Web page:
Future Shock

by Rebecca Schmitz

The glow from the chandeliers and pendants at Western Montana Lighting provided an interesting backdrop for the introduction of the Brown-Daines ticket to Missoula voters yesterday, if only because of irony. The candidates were surrounded by light on Reserve Street, but Steve Daines’ far, far-right politics will drag Montana back into the darkness of superstition. How can we trust these two men to lead our state in the 21st century when one of them was the Montana chairman for Mike Huckabee’s campaign?

Daines called Huckabee a consistent leader with down-to-earth credentials that are solid and consistent with the majority of Montanans.

Really? The majority of Montanans support putting AIDS patients in, essentially, internment camps? Most of us don’t believe in or understand the science behind the theory of evolution? We want to abolish the rule of law in favor of the Word of God? Something tells me many Montanans aren’t comfortable with the level of religious fundamentalist and big government intrusion in our private lives that will be part of a (highly unlikely) Huckabee administration, a level presumably supported by his state chairman. Not only that, but if we want our state, and our nation, to enjoy economic success in the new millennium we need to embrace science and education. As Lawrence M. Krauss, writing in The Wall Street Journal, states:

America’s current economic strength derives from the investments in fundamental research and technology made a generation ago. Future strength will depend upon research being done today. One might argue that many key discoveries occurred as a result of importing scientific talent. But as foreign educational systems and economies flourish, our ability to attract and keep new talent could easily erode. Even with a continued foreign influx of scientific talent, it would be foolish to expect that we can maintain our technological leadership without a solid domestic workforce as well. Almost all of the major challenges we will face as a nation in this new century, from the environment, national security and economic competitiveness to energy strategies, have a scientific or technological basis. Can a president who is not comfortable thinking about science hope to lead instead of follow?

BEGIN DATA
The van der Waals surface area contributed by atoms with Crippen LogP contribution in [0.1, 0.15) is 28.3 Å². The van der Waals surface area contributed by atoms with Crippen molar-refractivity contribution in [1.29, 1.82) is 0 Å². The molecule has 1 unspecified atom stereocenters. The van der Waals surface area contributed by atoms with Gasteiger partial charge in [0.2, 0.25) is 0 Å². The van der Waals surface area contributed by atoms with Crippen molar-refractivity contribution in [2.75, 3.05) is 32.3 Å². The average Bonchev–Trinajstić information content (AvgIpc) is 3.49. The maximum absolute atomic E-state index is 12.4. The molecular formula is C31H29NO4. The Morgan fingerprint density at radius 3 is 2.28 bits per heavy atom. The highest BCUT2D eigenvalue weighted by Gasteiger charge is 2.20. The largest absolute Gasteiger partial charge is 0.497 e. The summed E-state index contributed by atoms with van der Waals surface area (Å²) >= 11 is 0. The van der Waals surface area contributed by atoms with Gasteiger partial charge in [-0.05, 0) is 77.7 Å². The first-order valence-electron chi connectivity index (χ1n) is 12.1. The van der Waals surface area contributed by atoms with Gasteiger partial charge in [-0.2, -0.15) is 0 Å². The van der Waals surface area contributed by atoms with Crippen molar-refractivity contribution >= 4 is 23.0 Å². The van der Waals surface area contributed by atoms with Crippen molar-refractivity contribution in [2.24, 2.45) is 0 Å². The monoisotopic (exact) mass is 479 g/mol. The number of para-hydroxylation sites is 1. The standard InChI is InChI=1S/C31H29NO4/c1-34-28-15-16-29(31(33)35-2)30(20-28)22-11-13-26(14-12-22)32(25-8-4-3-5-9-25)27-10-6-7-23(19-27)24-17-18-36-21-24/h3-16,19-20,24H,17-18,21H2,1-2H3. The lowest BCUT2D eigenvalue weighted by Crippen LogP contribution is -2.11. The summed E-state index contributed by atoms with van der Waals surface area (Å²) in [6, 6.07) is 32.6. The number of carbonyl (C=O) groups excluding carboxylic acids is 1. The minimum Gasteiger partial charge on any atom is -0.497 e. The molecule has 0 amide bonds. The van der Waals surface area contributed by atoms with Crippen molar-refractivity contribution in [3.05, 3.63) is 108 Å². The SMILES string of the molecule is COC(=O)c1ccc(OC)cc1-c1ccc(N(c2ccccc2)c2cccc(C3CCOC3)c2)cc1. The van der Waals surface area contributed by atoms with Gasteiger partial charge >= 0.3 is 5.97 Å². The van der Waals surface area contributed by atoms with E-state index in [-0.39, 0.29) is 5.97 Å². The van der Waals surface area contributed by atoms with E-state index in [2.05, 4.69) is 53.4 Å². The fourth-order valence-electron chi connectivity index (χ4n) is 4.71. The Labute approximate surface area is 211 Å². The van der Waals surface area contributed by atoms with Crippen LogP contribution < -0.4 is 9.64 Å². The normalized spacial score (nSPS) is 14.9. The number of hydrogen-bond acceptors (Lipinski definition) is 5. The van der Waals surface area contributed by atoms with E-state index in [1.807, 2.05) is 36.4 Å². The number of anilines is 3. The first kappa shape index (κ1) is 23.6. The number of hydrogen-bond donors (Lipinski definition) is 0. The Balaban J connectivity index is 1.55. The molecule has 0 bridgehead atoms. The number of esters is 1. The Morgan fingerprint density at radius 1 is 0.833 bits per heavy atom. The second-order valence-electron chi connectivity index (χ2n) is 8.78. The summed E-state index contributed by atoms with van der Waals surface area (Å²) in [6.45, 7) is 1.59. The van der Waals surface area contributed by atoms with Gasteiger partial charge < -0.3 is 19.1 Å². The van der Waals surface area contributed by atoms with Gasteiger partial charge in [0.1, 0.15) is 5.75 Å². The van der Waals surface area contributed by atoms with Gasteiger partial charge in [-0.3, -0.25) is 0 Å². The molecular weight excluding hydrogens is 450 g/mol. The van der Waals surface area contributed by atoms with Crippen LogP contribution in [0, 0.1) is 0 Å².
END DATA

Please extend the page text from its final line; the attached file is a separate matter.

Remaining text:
Can Montana’s future workforce, today’s students, get the scientific literacy necessary for the 21 century economy from a Brown-Daines administration? Steve thinks so:

“Elections are about the future,” Daines said. “It’s going to take a steady hand to guide our economy through what appear to be unsteady times.” Daines said the Republican team will emphasize jobs and the economy and lay out plans for the more efficient operation of state government.

Sorry, Steve. If Mike Huckabee’s brand of anti-science, anti-human progress “down-to-[flat]-earth credentials” are an indicator, any administration in which Huckabee’s state chairman plays an important role isn’t ready to guide tomorrow’s workforce, let alone today’s economy, in this new century. Our state’s educational and economic success depends on having people in office who understand basic science.  Daines is right in one respect, though. Elections are about the future. And his leadership role in the Southern Baptist minster’s presidential campaign reveals a lot about what he thinks the future should hold for Montana: a return to the ignorance of the past.

  1. I hope the organizers of Science Debate 2008 get all the candidates to sign on. It would be interesting to see Huckabee (if he’s still in the race) describe the scientific basis of creationism. “Raise your hand if you don’t believe in evolution.” Perhaps each state should hold its own Science Debate 2008.